Dining Decorum at a Business Dinner
You RSVP’d yes to that important business dinner. But now it has been a long day and you are not in the mood to go. You decide it would be rude to cancel at the last minute, or not show up at all, so you decide you will do just that, show up. Well, that is not enough. You can not just simply stick on a name tag, eat some free food and nod along to what the clients, or even your boss, have to say. Once you have been invited to a business function, you have a job to do before and during the event. You need to put your game face on, with a smile, and you need to be prepared when you show up. You need to know what you will talk about, who you will talk to, how you will hold your glass, and shake hands, all without missing a beat. You want to show your host, your clients, your boss, that you know how to carry and present yourself at any kind of important business dining function.
Following these tips about business dining decorum will get you through any important business meal:
RSVP promptly. When you receive an offer that requires a formal response, don’t delay. It’s the first opportunity to show you are conscientious and respect the person extending the invite. Call, email or send back the response card within 48 hours of receiving the invitation. Only accept for the number of people invited – no “surprise” plus ones.
Arrive on time. If the invitation says 7:00 p.m., don’t be tardy to the party. Light hors d’oeuvres and cocktails will be served, followed by a sit down dinner approximately 45 minutes to an hour later. You mustn’t arrive just in the knick of time to sit down and E-A-T!
Sing for your supper. The host invited you to the dinner party because he or she felt you had something valuable to offer to the celebration. Your job is to make your own introductions, meet people you don’t know, greet those that you do, and be interesting, as well as interested, in what others have to say.
Dinner is served. At a social event, the man seats the woman to his right, and then follows with the woman on his left if another gentleman has not seated her. Everyone at the table will remain standing until the host arrives and has taken his or her seat.
Wait for the host. Before removing the napkin to your lap, or taking a sip of wine, pause for your host to take the lead. When the napkin is removed, follow suit. Your host may propose a welcome toast and it would be bad form to have finished your glass of wine before the meal had even begun.
Bread on the left. How can something as simple as a small dinner roll throw off the entire table? One misstep can start a roulette of mishaps! If someone drinks from your water glass, or eats from your bread plate, refrain from taking the persons next to you, starting a trend going in the wrong direction. Discreetly ask the server for another plate or glass, or put your bread directly on your entrée plate. The rule of thumb: Solids are placed on the left, liquids on the right – use your thumb and index finger to make a circle and your hands will make a B (Bread) and a D (Drink) as a reminder … hands under the table please!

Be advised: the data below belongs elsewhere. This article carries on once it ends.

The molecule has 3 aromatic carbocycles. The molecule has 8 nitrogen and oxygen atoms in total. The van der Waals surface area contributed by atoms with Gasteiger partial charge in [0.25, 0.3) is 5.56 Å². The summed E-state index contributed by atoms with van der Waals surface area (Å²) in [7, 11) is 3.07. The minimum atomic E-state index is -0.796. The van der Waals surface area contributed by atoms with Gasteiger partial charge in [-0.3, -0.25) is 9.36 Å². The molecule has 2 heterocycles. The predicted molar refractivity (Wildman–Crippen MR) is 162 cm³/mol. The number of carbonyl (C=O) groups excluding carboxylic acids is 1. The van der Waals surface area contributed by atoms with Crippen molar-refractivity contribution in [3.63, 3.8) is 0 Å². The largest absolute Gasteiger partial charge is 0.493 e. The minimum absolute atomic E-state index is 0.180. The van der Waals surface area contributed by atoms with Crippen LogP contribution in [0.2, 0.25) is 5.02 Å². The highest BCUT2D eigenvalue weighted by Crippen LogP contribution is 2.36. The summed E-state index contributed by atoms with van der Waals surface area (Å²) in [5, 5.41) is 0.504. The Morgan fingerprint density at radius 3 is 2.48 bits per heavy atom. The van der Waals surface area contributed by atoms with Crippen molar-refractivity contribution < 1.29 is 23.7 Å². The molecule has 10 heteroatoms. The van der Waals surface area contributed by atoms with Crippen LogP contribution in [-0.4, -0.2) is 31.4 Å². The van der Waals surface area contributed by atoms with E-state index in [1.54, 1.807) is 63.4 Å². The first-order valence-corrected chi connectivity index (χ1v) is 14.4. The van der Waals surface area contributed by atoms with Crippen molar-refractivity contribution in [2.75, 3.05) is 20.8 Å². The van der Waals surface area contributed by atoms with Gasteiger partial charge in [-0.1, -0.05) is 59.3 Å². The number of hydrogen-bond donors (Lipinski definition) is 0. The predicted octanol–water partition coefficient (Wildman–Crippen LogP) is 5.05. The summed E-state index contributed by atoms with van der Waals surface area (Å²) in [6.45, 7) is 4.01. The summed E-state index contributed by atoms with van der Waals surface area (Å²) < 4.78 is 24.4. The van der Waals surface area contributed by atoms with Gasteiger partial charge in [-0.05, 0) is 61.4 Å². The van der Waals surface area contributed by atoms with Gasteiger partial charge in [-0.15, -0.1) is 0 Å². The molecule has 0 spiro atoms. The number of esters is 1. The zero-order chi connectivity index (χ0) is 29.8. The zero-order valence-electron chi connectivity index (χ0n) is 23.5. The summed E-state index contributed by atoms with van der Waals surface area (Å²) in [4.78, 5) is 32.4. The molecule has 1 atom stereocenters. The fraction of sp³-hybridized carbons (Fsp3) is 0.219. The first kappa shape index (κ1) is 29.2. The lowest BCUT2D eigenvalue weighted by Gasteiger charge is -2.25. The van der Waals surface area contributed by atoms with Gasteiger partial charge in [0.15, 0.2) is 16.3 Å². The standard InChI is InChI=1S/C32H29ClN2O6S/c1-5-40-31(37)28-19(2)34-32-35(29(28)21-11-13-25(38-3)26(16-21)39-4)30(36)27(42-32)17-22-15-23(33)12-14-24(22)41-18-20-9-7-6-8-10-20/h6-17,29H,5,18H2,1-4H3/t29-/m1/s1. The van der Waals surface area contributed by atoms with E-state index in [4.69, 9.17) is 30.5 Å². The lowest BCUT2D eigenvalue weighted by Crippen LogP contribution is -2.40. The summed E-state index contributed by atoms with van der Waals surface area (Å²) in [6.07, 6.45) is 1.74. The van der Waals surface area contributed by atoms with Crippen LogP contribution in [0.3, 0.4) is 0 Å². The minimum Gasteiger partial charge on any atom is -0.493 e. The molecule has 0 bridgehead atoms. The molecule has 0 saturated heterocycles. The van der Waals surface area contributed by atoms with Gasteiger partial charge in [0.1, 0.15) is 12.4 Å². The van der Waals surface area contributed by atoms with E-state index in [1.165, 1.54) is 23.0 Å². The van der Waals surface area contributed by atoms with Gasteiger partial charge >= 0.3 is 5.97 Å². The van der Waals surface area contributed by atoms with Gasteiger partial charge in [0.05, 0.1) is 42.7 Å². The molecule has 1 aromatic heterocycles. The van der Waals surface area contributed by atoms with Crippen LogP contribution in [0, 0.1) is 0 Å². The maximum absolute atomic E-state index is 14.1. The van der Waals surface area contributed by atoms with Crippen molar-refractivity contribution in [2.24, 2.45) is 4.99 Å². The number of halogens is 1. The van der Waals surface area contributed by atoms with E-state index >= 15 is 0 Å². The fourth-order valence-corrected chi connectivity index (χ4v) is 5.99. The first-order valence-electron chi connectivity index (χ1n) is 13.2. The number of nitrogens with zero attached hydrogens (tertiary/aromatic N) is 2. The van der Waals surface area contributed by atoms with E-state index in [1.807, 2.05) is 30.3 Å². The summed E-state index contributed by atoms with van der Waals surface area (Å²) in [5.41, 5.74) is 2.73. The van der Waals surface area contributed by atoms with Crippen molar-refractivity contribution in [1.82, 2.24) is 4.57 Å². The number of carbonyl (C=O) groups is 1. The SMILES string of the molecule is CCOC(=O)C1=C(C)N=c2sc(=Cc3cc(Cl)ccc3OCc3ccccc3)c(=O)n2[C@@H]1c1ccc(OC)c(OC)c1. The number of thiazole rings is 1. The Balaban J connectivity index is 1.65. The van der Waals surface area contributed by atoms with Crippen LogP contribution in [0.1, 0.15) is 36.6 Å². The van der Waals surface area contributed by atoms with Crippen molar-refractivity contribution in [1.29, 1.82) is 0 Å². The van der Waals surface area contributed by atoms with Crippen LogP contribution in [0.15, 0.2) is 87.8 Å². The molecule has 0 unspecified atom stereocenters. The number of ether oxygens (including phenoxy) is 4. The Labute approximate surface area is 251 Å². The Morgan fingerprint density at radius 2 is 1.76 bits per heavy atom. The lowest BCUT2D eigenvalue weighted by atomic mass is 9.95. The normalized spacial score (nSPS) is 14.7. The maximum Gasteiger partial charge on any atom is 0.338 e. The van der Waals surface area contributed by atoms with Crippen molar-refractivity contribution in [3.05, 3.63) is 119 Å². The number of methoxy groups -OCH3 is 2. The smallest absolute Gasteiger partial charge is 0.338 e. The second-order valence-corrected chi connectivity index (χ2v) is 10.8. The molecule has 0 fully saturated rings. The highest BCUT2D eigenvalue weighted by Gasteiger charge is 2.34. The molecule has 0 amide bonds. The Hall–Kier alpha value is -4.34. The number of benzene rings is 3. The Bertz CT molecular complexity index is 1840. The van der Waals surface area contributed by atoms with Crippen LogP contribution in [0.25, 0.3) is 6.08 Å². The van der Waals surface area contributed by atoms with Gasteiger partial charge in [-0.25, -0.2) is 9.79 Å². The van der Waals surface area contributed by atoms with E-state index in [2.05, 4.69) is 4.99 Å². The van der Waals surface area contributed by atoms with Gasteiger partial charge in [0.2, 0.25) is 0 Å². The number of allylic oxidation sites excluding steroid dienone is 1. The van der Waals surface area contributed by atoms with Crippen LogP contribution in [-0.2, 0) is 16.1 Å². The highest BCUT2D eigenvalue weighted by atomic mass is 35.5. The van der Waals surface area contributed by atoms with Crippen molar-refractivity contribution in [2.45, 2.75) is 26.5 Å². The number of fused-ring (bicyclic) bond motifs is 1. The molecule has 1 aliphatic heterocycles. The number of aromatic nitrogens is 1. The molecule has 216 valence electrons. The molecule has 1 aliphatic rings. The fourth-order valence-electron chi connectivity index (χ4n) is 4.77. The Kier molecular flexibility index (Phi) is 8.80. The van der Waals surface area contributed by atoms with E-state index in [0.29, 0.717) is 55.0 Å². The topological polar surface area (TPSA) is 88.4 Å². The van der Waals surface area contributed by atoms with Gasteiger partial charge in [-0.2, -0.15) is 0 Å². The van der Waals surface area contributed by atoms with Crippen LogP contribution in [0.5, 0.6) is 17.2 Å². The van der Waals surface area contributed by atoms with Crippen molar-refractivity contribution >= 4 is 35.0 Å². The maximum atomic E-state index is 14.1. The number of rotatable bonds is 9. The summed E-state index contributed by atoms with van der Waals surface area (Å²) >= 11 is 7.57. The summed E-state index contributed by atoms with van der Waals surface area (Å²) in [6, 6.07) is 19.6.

Outside – In. When in doubt as to which utensil to use first, follow the place setting and use the utensils furthest out, working in from course to course.
Technology is not welcome at the table. The sound of a text or ringing cell phone during a meal is distracting and disrespectful to your host and fellow guests. Unless you are a doctor on call, or expecting a crucial message regarding someone’s health, turn your phone off and keep it out of sight. If you must have it at the table, place it on your lap with your napkin covering it. Never set it on the table.
One thing at a time. Cut only one piece of food at a time. Bring it your mouth, chew and repeat. Avoid holding your drink in one hand, your dinner roll in the other as you are chewing, bringing your drink to your mouth to take a sip. Break off one small piece of your bread item, butter it and bring it to your mouth. Avoid “buttering up” the entire roll and eating it like a peanut butter and jelly sandwich.
Keep the noise level down. Eating with confidence means you don’t bring a great deal of attention to yourself and your table manners. Avoid the obvious chomping, eating with your mouth open and blowing your nose at the table. More obvious attention getters are: pointing with your utensils, using your fingers to push items on your fork, sopping up gravy and wiping your plate clean with your bread.
So when you receive your next invite to an important business dinner, do not hesitate to RSVP. Be prepared to show up, without being distracted by small details like which is your salad fork.
Diane Gottsman is a national modern manners and etiquette expert, sought out industry leader, accomplished speaker, author and the owner of The Protocol School of Texas, a company specializing in executive leadership and etiquette training. Her clients range from university students to Fortune 500 companies, and her seminars cover topics ranging from tattoos in the workplace to technology at the dinner table and the proper use of social media. Her advice is backed by a Master’s Degree in Sociology with an emphasis on adult behavior. Diane’s engaging demeanor and her straight forward approach to daily etiquette situations are current, timely, informative and fun. Visit http://dianegottsman.com/ and http://www.protocolschooloftexas.com/
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